Smiling and running. Waving at my family at mile 14 . Picture taken by our son Alex Micsa.
Smiling and running. Waving at my family at mile 14 . Picture taken by our son Alex Micsa.

 

https://www.facebook.com/robfausett916/videos/1343230939042508/

EAT

Stop wearing your wishbone where your backbone ought to be.”

During my intensive 3-month training with Fleet Feet Fit, a more customized and demanding training group than Fleet Feet CIM training program, I constantly worked on my nutrition and what made me feel well-hydrated and fueled.

I don’t know about you, but I love to eat real food during all my runs, but especially during my marathons. I have discovered what works for me and I am happy to share with you so that you don’t have to choke and get a stomach upset on gels and other highly engineered foods. Not only do I like to eat real food, but being pesco-vegan, I have even more restrictions. The pesco-vegan diet follows the vegan diet, meaning no dairy products, no meat, no eggs, but adds seafood and wild fish, which are good sources of Omega-3s and are great for brain function.  In less than a month, after I changed my diet in 2012, my energy level doubled and I felt twenty years younger.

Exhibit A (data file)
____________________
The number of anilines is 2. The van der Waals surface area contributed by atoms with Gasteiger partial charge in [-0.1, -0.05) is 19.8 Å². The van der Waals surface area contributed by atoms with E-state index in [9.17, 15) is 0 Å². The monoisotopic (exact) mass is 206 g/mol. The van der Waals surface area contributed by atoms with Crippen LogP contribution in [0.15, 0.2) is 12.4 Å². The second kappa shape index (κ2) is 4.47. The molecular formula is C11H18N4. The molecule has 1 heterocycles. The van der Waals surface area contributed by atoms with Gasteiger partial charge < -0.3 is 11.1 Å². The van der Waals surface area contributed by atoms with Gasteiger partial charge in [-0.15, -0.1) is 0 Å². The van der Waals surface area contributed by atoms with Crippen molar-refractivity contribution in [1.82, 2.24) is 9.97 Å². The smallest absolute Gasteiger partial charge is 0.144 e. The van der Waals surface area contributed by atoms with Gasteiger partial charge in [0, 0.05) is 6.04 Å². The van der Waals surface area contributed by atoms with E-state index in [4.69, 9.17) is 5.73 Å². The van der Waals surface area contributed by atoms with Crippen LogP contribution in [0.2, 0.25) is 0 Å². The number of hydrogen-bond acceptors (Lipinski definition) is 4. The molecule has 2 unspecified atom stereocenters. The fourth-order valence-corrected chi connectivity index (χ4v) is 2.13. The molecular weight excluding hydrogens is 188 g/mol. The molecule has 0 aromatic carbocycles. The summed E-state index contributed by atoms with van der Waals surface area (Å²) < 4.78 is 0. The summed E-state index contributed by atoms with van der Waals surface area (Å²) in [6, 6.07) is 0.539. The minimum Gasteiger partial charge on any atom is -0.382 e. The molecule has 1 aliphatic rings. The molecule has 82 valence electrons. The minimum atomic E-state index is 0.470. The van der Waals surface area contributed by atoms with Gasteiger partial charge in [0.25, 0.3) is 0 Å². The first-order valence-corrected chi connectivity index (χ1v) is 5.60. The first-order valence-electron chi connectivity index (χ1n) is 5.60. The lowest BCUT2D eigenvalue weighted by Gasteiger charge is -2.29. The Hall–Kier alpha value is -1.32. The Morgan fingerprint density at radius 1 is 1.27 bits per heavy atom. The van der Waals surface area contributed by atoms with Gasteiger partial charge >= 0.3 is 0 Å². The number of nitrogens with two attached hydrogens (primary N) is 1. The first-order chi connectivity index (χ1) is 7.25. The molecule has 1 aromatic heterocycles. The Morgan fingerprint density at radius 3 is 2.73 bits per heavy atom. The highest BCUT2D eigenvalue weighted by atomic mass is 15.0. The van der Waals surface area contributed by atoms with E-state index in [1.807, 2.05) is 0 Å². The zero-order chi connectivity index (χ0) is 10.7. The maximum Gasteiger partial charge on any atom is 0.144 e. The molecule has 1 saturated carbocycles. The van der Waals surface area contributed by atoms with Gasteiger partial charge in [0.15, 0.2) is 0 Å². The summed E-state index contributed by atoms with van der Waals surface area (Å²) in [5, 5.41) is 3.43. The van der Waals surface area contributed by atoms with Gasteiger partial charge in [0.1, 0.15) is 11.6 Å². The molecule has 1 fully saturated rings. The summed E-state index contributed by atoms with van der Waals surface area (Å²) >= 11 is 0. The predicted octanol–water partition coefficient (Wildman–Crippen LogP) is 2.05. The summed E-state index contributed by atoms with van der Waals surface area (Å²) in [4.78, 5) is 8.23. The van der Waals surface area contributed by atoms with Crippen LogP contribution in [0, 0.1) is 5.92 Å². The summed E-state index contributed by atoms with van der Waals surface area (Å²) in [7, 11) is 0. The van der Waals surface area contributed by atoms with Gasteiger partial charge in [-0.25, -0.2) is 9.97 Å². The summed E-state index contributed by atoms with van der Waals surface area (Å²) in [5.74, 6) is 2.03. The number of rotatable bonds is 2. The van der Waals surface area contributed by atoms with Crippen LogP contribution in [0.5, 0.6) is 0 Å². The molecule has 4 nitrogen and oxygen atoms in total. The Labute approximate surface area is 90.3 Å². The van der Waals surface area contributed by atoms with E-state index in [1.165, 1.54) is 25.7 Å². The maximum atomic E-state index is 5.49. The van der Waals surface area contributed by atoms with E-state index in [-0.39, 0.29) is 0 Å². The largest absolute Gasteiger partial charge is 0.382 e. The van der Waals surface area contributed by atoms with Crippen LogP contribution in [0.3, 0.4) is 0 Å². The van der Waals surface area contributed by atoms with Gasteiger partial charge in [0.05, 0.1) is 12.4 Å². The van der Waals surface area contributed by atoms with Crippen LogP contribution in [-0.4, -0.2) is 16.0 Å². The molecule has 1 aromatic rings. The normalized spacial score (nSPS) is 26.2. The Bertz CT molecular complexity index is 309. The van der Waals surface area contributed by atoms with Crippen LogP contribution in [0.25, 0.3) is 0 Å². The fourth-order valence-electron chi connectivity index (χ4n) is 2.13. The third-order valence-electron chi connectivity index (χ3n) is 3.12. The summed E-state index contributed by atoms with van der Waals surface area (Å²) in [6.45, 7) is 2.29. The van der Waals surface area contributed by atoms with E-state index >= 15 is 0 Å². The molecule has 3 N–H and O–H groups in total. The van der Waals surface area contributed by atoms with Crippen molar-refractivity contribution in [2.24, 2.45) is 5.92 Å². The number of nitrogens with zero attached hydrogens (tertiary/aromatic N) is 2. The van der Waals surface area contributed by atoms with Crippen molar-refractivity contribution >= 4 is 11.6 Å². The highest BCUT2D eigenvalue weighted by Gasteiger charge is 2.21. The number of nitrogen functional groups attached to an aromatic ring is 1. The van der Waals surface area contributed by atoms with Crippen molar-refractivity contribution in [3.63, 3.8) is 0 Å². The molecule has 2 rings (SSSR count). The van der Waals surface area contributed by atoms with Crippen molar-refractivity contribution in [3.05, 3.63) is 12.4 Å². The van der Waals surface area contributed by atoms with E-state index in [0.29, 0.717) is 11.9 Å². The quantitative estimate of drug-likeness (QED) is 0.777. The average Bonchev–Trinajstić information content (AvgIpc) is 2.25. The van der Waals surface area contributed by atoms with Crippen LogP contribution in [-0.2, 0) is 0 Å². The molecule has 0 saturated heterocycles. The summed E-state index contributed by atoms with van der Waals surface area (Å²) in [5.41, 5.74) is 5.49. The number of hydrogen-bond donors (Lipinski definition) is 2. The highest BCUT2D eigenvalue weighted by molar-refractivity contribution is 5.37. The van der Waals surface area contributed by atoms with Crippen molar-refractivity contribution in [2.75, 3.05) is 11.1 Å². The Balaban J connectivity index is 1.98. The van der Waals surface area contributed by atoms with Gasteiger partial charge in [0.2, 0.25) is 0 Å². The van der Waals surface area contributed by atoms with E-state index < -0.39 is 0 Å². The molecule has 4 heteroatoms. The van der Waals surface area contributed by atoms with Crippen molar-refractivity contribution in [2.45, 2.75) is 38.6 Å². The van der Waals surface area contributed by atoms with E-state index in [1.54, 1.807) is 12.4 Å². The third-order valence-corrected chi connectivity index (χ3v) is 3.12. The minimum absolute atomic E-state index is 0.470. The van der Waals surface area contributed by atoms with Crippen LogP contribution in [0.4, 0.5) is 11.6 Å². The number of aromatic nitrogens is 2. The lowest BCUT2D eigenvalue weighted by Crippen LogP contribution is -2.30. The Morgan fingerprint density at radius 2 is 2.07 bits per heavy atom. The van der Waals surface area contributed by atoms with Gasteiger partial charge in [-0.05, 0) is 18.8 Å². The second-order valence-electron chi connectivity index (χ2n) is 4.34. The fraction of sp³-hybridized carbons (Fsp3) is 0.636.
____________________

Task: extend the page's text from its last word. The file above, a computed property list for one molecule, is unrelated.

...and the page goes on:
Favorite marathon food I ate every 5 miles during CIM. I did not eat the fig bar, but ate the other two.
My favorite breakfast before long runs. I add a little blueberry jelly on top and also eat a banana.
Post run bar that’s healthy, has little sugar, and has my favorite ingredients: dark chocolate and nuts.

 

PRAY

“There’s a crack (or cracks) in everyone…that’s how the light of God gets in.”

I am a firm believer that God is present in my life and trust his/her timing, guidance, answer to my prayers, and his/her amazing grace. Whenever I pray for something and ask God to help me accomplish a higher goal, a loftier pursuit, or something as difficult as running a marathon, I ask God to help me if he/she thinks I am ready for the next step. Pushing for things that I am not ready for can end in disillusionment. However, by letting the door cracked open, I invite just enough light, wisdom, and sunshine that my heart, soul, and mind needs.

I was listening to a podcast and the author said this quote. I turned my back and saw God’ radiant light and reveled in this sunrise. Running is mystical and answers many of our prayers.

 

When running a marathon, I feel that praying is particularly important and gives us the extra strength we need to conquer the marathon beast lurking out around mile 21, or so. I also believe that running

a marathon is the most humbling experience that reminds us to stay grounded and run in the moment. We all have goals, but we need to understand that our times can derail up and down, more likely down depending on the day, the course, and our physical and mental preparation.